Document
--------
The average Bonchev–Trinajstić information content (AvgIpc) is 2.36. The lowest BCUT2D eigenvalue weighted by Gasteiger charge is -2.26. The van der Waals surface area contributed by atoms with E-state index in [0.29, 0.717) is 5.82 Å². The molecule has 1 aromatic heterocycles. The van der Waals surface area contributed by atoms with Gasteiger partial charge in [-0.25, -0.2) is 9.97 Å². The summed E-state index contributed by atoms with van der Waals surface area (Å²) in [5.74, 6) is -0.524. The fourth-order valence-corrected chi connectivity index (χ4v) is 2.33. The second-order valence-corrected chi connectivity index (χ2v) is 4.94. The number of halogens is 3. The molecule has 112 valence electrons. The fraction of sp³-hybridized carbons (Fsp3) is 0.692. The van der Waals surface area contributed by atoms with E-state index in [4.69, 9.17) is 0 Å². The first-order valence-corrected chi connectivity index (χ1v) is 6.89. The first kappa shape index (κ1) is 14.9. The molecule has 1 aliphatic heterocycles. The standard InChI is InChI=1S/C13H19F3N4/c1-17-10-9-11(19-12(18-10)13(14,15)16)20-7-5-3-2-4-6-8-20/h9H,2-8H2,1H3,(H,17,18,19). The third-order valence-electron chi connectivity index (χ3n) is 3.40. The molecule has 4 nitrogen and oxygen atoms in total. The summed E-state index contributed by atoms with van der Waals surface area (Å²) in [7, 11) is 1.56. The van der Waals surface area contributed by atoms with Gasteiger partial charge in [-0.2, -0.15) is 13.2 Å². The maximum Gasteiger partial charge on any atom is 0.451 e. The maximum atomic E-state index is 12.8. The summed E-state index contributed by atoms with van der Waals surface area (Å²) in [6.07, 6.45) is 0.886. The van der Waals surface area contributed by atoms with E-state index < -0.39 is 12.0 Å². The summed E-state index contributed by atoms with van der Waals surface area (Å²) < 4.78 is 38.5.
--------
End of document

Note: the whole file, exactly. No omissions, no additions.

The average Bonchev–Trinajstić information content (AvgIpc) is 2.36. The lowest BCUT2D eigenvalue weighted by Gasteiger charge is -2.26. The van der Waals surface area contributed by atoms with E-state index in [0.29, 0.717) is 5.82 Å². The molecule has 1 aromatic heterocycles. The van der Waals surface area contributed by atoms with Gasteiger partial charge in [-0.25, -0.2) is 9.97 Å². The summed E-state index contributed by atoms with van der Waals surface area (Å²) in [5.74, 6) is -0.524. The fourth-order valence-corrected chi connectivity index (χ4v) is 2.33. The second-order valence-corrected chi connectivity index (χ2v) is 4.94. The number of halogens is 3. The molecule has 112 valence electrons. The fraction of sp³-hybridized carbons (Fsp3) is 0.692. The van der Waals surface area contributed by atoms with E-state index in [4.69, 9.17) is 0 Å². The first-order valence-corrected chi connectivity index (χ1v) is 6.89. The first kappa shape index (κ1) is 14.9. The molecule has 1 aliphatic heterocycles. The standard InChI is InChI=1S/C13H19F3N4/c1-17-10-9-11(19-12(18-10)13(14,15)16)20-7-5-3-2-4-6-8-20/h9H,2-8H2,1H3,(H,17,18,19). The third-order valence-electron chi connectivity index (χ3n) is 3.40. The molecule has 4 nitrogen and oxygen atoms in total. The summed E-state index contributed by atoms with van der Waals surface area (Å²) in [7, 11) is 1.56. The van der Waals surface area contributed by atoms with Gasteiger partial charge in [-0.2, -0.15) is 13.2 Å². The maximum Gasteiger partial charge on any atom is 0.451 e. The maximum atomic E-state index is 12.8. The summed E-state index contributed by atoms with van der Waals surface area (Å²) in [6.07, 6.45) is 0.886. The van der Waals surface area contributed by atoms with E-state index < -0.39 is 12.0 Å². The summed E-state index contributed by atoms with van der Waals surface area (Å²) < 4.78 is 38.5.